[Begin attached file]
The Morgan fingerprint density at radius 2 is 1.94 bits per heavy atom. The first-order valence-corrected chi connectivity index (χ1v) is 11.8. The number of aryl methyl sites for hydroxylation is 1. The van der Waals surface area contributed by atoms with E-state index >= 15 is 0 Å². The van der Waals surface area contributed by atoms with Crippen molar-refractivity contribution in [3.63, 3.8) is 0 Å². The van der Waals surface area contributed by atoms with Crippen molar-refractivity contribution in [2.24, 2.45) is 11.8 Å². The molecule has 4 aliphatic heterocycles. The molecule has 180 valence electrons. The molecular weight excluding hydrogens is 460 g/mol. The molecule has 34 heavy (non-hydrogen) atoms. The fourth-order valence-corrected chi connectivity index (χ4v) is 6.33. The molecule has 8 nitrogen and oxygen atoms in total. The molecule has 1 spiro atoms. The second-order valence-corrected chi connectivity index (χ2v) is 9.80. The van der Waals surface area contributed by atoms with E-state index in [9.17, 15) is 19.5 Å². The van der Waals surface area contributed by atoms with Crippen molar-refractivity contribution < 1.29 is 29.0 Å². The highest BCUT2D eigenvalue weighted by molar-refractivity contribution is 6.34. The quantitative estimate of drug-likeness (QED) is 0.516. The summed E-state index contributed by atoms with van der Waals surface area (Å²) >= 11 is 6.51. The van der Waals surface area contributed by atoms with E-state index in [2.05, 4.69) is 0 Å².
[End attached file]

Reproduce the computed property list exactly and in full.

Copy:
The Morgan fingerprint density at radius 2 is 1.94 bits per heavy atom. The first-order valence-corrected chi connectivity index (χ1v) is 11.8. The number of aryl methyl sites for hydroxylation is 1. The van der Waals surface area contributed by atoms with E-state index >= 15 is 0 Å². The van der Waals surface area contributed by atoms with Crippen molar-refractivity contribution in [3.63, 3.8) is 0 Å². The van der Waals surface area contributed by atoms with Crippen molar-refractivity contribution in [2.24, 2.45) is 11.8 Å². The molecule has 4 aliphatic heterocycles. The molecule has 180 valence electrons. The molecular weight excluding hydrogens is 460 g/mol. The molecule has 34 heavy (non-hydrogen) atoms. The fourth-order valence-corrected chi connectivity index (χ4v) is 6.33. The molecule has 8 nitrogen and oxygen atoms in total. The molecule has 1 spiro atoms. The second-order valence-corrected chi connectivity index (χ2v) is 9.80. The van der Waals surface area contributed by atoms with E-state index in [9.17, 15) is 19.5 Å². The van der Waals surface area contributed by atoms with Crippen molar-refractivity contribution < 1.29 is 29.0 Å². The highest BCUT2D eigenvalue weighted by molar-refractivity contribution is 6.34. The quantitative estimate of drug-likeness (QED) is 0.516. The summed E-state index contributed by atoms with van der Waals surface area (Å²) >= 11 is 6.51. The van der Waals surface area contributed by atoms with E-state index in [2.05, 4.69) is 0 Å².